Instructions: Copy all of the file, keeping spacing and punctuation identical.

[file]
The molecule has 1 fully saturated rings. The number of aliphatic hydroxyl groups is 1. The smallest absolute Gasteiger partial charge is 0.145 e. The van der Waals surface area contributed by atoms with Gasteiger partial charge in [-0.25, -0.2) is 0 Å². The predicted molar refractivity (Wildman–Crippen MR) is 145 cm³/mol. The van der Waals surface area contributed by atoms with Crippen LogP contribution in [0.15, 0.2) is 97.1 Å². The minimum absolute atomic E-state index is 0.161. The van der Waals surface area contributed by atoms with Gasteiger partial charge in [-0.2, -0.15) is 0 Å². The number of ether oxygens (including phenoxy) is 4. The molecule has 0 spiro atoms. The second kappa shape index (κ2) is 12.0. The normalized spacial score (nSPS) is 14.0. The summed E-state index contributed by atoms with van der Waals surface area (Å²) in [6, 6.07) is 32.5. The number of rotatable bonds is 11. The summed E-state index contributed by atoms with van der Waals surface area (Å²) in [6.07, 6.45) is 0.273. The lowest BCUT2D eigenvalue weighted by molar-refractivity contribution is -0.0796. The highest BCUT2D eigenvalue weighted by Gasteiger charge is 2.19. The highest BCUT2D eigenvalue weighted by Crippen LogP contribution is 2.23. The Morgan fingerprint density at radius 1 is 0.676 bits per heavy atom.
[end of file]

The molecule has 1 fully saturated rings. The number of aliphatic hydroxyl groups is 1. The smallest absolute Gasteiger partial charge is 0.145 e. The van der Waals surface area contributed by atoms with Gasteiger partial charge in [-0.25, -0.2) is 0 Å². The predicted molar refractivity (Wildman–Crippen MR) is 145 cm³/mol. The van der Waals surface area contributed by atoms with Crippen LogP contribution in [0.15, 0.2) is 97.1 Å². The minimum absolute atomic E-state index is 0.161. The van der Waals surface area contributed by atoms with Gasteiger partial charge in [-0.2, -0.15) is 0 Å². The number of ether oxygens (including phenoxy) is 4. The molecule has 0 spiro atoms. The second kappa shape index (κ2) is 12.0. The normalized spacial score (nSPS) is 14.0. The summed E-state index contributed by atoms with van der Waals surface area (Å²) in [6, 6.07) is 32.5. The number of rotatable bonds is 11. The summed E-state index contributed by atoms with van der Waals surface area (Å²) in [6.07, 6.45) is 0.273. The lowest BCUT2D eigenvalue weighted by molar-refractivity contribution is -0.0796. The highest BCUT2D eigenvalue weighted by Gasteiger charge is 2.19. The highest BCUT2D eigenvalue weighted by Crippen LogP contribution is 2.23. The Morgan fingerprint density at radius 1 is 0.676 bits per heavy atom.